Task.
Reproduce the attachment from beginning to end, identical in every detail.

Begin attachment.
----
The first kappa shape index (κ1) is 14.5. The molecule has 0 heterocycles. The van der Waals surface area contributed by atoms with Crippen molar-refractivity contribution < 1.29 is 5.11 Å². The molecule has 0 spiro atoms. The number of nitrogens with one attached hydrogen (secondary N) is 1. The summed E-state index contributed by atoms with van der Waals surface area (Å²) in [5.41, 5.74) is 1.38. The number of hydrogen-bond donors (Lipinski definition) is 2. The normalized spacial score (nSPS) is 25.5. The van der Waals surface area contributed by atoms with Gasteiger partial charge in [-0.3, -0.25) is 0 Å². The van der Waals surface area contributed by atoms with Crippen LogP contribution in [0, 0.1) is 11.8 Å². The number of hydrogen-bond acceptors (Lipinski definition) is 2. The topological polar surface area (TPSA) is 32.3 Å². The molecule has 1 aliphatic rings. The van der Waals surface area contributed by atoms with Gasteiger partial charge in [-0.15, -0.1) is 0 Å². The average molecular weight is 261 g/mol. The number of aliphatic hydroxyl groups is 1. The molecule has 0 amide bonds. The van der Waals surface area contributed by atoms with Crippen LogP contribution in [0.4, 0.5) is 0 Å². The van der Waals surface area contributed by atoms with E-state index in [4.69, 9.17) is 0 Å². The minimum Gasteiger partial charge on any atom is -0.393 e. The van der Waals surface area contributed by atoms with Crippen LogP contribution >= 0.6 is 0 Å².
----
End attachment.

The first kappa shape index (κ1) is 14.5. The molecule has 0 heterocycles. The van der Waals surface area contributed by atoms with Crippen molar-refractivity contribution < 1.29 is 5.11 Å². The molecule has 0 spiro atoms. The number of nitrogens with one attached hydrogen (secondary N) is 1. The summed E-state index contributed by atoms with van der Waals surface area (Å²) in [5.41, 5.74) is 1.38. The number of hydrogen-bond donors (Lipinski definition) is 2. The normalized spacial score (nSPS) is 25.5. The van der Waals surface area contributed by atoms with Gasteiger partial charge in [-0.3, -0.25) is 0 Å². The van der Waals surface area contributed by atoms with Crippen LogP contribution in [0, 0.1) is 11.8 Å². The number of hydrogen-bond acceptors (Lipinski definition) is 2. The topological polar surface area (TPSA) is 32.3 Å². The molecule has 1 aliphatic rings. The van der Waals surface area contributed by atoms with Gasteiger partial charge in [-0.15, -0.1) is 0 Å². The average molecular weight is 261 g/mol. The number of aliphatic hydroxyl groups is 1. The molecule has 0 amide bonds. The van der Waals surface area contributed by atoms with Crippen LogP contribution in [0.4, 0.5) is 0 Å². The van der Waals surface area contributed by atoms with E-state index in [4.69, 9.17) is 0 Å². The minimum Gasteiger partial charge on any atom is -0.393 e. The van der Waals surface area contributed by atoms with Crippen LogP contribution >= 0.6 is 0 Å².